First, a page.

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Retiring the Robe


Victory’s decision has rumormill buzzing about state court

lou BurnettAfter wearing the judicial robe for 33 years, Louisiana Supreme Court Justice Jeff Victory, 67, of Shreveport is retiring at the end of his current term on December 31, 2014.

Reliable sources tell the Fax-Net that he will not seek a third 10-year term on the state’s high court. No official public announcement has been made, however, but it is confirmed that Victory will retire.

The news of Victory’s retirement had the political rumor mill abuzz this past weekend. Much discussion had taken place on whether Victory would retire or face what would have been a tough race for re-election.

Caddo District Court Judge Scott Crichton, who has served on the bench for 23 years, had already thrown his robe into the ring and has been actively campaigning and raising money for a race against the incumbent justice.

When contacted by the Fax-Net, Crichton said, “I commend Justice Victory on three decades of judicial service, and I wish him and his family the very best.”

For now, Crichton, a Republican, is the lone candidate in the race for the 2nd District seat on the seven-member Louisiana Supreme Court. The election is scheduled for the fall of 2014.

The 2nd District consists of 11 parishes – Caddo, Bossier, Webster, DeSoto, Red River, Sabine, Natchitoches, Vernon, Beauregard, Allen, and Evangeline.

There are 409,524 registered voters in the 2nd District. Of that total, 258,949 or 63 percent are white, 133,791 or 33 percent are black, and 16,784 or 4 percent are other races. By party affiliation, 192,244 or 47 percent are Democrats, 119,704 or 29 percent are Republicans, and 97,576 or 24 percent are Other Parties.

Interestingly, of the total number of registered voters in the district, 237,436 or 58 percent reside in Caddo and Bossier parishes.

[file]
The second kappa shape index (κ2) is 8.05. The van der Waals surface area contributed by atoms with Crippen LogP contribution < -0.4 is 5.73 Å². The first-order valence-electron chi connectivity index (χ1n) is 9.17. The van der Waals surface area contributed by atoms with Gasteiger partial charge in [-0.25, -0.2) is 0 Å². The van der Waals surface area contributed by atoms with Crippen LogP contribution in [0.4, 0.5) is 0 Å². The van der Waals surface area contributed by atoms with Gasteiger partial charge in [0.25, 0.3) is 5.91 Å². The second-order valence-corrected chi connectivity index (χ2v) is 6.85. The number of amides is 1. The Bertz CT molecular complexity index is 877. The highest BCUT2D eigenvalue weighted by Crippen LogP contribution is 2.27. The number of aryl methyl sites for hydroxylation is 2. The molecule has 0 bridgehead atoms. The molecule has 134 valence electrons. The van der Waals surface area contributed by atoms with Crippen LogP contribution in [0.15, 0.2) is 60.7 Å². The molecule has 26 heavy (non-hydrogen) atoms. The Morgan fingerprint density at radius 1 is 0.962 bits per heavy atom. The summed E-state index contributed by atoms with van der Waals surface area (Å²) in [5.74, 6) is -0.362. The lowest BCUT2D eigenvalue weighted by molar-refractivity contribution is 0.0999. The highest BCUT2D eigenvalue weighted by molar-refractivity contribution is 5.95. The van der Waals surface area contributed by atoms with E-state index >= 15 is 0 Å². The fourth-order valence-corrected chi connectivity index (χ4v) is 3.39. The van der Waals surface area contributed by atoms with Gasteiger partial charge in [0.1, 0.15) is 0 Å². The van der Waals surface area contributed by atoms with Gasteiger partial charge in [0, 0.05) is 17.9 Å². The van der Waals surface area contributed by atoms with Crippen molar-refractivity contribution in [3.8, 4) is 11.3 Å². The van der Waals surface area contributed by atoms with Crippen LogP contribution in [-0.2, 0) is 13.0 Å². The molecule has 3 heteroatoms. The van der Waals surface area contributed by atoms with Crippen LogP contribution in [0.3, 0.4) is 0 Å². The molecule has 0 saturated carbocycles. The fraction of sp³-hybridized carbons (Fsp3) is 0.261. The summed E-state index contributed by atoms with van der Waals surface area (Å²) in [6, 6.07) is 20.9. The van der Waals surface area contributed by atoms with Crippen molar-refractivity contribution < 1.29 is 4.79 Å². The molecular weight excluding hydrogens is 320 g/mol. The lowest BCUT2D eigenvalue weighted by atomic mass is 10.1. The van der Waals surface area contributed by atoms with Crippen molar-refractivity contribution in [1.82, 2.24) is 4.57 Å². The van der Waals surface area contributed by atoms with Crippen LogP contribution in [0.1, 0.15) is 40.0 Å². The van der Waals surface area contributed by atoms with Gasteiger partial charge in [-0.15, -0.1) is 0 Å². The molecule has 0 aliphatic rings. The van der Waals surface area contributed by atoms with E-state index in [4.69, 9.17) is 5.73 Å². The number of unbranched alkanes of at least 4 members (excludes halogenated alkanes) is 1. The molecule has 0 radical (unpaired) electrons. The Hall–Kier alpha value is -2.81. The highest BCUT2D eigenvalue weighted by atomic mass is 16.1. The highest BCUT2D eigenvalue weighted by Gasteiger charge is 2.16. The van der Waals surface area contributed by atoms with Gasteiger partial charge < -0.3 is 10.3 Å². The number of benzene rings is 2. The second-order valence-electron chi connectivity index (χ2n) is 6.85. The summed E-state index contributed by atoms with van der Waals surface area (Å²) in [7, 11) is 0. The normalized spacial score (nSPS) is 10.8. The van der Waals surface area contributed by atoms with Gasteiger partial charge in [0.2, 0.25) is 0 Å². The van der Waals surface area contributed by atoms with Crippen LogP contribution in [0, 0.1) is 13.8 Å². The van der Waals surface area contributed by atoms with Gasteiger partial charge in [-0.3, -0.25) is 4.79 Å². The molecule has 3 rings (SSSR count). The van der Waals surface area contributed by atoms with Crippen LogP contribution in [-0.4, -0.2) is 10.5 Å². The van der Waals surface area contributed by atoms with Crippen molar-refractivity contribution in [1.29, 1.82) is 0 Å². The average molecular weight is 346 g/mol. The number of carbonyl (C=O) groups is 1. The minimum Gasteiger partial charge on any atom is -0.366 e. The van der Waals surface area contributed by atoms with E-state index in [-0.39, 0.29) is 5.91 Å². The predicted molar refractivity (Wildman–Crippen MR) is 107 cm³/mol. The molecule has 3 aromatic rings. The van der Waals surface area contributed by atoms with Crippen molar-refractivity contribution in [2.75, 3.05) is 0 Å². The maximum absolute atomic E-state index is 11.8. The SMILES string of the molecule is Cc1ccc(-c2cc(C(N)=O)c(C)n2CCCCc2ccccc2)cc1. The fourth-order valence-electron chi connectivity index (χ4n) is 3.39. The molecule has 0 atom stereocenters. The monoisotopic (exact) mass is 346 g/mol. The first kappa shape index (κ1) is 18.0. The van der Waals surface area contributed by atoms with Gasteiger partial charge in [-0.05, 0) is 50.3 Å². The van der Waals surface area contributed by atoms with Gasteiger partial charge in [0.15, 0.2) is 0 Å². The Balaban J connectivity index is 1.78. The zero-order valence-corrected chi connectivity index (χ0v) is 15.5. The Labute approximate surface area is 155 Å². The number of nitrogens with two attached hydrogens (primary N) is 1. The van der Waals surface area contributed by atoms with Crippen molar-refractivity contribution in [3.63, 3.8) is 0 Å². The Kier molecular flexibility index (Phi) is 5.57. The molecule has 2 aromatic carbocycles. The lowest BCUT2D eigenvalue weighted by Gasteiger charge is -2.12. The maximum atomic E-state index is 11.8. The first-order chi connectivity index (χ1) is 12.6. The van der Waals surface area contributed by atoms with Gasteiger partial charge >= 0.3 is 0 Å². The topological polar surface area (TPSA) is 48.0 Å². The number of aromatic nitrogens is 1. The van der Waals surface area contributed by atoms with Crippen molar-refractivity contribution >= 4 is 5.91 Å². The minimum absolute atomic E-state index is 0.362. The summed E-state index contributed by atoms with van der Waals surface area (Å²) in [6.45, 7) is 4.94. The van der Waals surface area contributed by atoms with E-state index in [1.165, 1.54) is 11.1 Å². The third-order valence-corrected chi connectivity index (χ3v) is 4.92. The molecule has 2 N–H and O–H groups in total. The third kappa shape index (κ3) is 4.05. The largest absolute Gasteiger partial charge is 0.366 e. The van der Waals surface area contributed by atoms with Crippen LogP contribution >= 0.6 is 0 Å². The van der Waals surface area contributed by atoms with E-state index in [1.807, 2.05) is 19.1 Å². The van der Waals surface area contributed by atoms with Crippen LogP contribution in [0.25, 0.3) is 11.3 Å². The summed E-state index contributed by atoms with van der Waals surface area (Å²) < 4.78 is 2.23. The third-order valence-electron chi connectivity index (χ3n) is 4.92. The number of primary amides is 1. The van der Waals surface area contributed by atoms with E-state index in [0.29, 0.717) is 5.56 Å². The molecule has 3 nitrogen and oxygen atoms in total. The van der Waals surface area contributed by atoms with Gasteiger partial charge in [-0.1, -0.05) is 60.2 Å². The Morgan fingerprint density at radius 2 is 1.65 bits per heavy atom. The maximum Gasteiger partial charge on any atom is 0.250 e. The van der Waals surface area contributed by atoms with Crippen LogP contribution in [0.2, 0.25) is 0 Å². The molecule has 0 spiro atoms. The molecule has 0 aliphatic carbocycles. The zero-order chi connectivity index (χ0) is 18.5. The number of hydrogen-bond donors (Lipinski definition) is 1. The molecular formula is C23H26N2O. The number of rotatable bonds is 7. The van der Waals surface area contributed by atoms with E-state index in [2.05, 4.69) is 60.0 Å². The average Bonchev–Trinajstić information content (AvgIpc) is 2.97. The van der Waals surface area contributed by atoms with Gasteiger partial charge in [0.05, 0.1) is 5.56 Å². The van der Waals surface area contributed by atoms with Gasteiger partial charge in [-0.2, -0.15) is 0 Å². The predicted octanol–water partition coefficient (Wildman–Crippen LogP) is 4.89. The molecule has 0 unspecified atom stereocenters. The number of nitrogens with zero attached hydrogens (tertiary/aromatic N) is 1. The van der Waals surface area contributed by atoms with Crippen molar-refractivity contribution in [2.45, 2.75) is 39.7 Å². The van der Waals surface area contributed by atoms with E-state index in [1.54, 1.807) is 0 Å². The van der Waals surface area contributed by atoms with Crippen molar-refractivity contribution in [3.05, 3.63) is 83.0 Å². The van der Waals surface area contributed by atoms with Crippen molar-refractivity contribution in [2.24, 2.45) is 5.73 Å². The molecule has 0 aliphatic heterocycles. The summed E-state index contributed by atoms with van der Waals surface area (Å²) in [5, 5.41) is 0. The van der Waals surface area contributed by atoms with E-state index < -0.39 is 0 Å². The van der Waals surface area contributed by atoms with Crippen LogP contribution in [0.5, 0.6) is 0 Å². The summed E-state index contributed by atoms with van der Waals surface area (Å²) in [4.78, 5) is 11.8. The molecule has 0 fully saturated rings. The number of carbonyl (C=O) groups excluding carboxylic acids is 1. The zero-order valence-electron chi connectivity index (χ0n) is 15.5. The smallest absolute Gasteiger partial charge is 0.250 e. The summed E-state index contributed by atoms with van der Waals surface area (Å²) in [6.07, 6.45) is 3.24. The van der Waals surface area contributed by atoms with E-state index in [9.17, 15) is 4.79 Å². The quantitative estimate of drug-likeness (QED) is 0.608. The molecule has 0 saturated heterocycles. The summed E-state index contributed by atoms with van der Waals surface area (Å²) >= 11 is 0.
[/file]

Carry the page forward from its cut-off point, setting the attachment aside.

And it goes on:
A seat on the Louisiana Supreme Court is certainly a judicial plum, and it is unlikely that Crichton will be unopposed.

In fact, the political rumor mill is already saying that 2nd Circuit Court of Appeal Judge Jay Caraway, 50, a Democrat from Bossier City, is giving some thought to entering the race. He did not return a phone call from the Fax-Net over the weekend.

If anyone has ever earned his retirement, Victory has. Here is a brief look at his judicial career:

*1995-2014: Justice, Louisiana Supreme Court.

*1990-1995: Judge, Louisiana Second Circuit Court of Appeal.

*1981-1990: Judge, 1st Judicial District, Louisiana.

*1971-1981: Attorney, Tucker, Jeter and Jackson.


Speaking of judicial seats…

A special election will be held on October 19 to fill the vacancy on the Caddo District Court created when Judge Jeanette Garrett was elected to the 2nd Circuit Court of Appeal.

Qualifying for the position is not that far away – August 14-16.

So far, two attorneys have announced they are running for the District Court robe. They are Assistant District Attorney Brady O’Callaghan and Shreveport attorney Mike Miller. Both are Republicans.

Not all of Caddo voters will get to vote in this election. The District Court is divided into three subsections. This election takes place in Section 2.